Punta Arenas, Chile — Search crews have found the wreckage of aen route to Antarctica with 38 people aboard, the country's defense minister said Thursday. He said human remains from some of the victims were also recovered from the sea off the southern tip of South America.
Search teams had been combing the waters off South America for any sign of the C-130 Hercules transport aircraft since it disappeared late on Monday. Defense Minister Alberto Espina confirmed the discovery of the aircraft and the remains on Thursday, hours after search and rescue teams recovered floating debris and personal items suspected to have come from the plane.
The news was devastating but brought some closure for family members who had gathered at a military base in Punta Arenas, the provincial capital of the sparsely populated southern region of Magallanes, to be closer to the rescue efforts.
It remained unclear how long it might take the military to recover the downed plane and any remains separate from it and bring them back to Chile.
Earlier, the Chilean-flagged vessel Antarctic Endeavour located debris believed to be part of the plane's fuel tanks, Air Force Commander Eduardo Mosqueira told a press conference.
He said the wreckage was located about 17 miles from the plane's last known position. It dropped off radar screens at 6:13 p.m. (4:30 p.m. Eastern) Monday, on the way to Chile's Eduardo Frei base on the Antarctic coast.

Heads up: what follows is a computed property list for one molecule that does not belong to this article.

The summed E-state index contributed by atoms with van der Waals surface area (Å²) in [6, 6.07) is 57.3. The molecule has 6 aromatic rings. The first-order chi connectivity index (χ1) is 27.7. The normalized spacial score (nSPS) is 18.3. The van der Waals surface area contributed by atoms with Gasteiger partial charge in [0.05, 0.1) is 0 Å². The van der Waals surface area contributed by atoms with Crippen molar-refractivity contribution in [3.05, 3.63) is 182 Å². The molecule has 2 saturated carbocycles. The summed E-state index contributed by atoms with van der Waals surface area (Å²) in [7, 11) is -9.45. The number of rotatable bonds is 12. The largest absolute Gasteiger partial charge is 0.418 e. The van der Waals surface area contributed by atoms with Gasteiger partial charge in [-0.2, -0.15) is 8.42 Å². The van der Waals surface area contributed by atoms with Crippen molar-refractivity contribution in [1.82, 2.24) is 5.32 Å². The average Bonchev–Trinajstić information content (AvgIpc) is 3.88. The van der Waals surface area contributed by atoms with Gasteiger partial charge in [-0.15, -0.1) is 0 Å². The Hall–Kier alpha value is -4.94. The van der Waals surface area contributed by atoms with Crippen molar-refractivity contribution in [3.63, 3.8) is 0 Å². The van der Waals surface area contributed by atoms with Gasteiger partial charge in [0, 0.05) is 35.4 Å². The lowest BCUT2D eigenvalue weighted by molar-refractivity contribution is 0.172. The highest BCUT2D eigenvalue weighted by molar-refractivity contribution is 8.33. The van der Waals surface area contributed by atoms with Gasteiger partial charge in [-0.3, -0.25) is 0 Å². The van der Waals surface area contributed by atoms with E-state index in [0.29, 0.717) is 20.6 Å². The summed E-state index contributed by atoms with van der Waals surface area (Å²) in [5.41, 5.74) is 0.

Mosqueira said the wreckage would likely reach Punta Arenas "tomorrow or in the next few days," but with the main fuselage having been recovered, that timeline could change.
A Brazilian navy vessel has also recovered suspected wreckage from the plane.
Search vessels and planes from the United States, Uruguay and Argentina had combed nearly 385 square miles around the plane's last known position in the Drake Passage, a tempestuous body of water south of Cape Horn.
Most of those on the plane were air force personnel, but also aboard were three people from the army, two from a private construction company and an official from a Chilean university.
Many of them were traveling to carry out logistical support tasks at the base, Chile's largest in the Antarctic.
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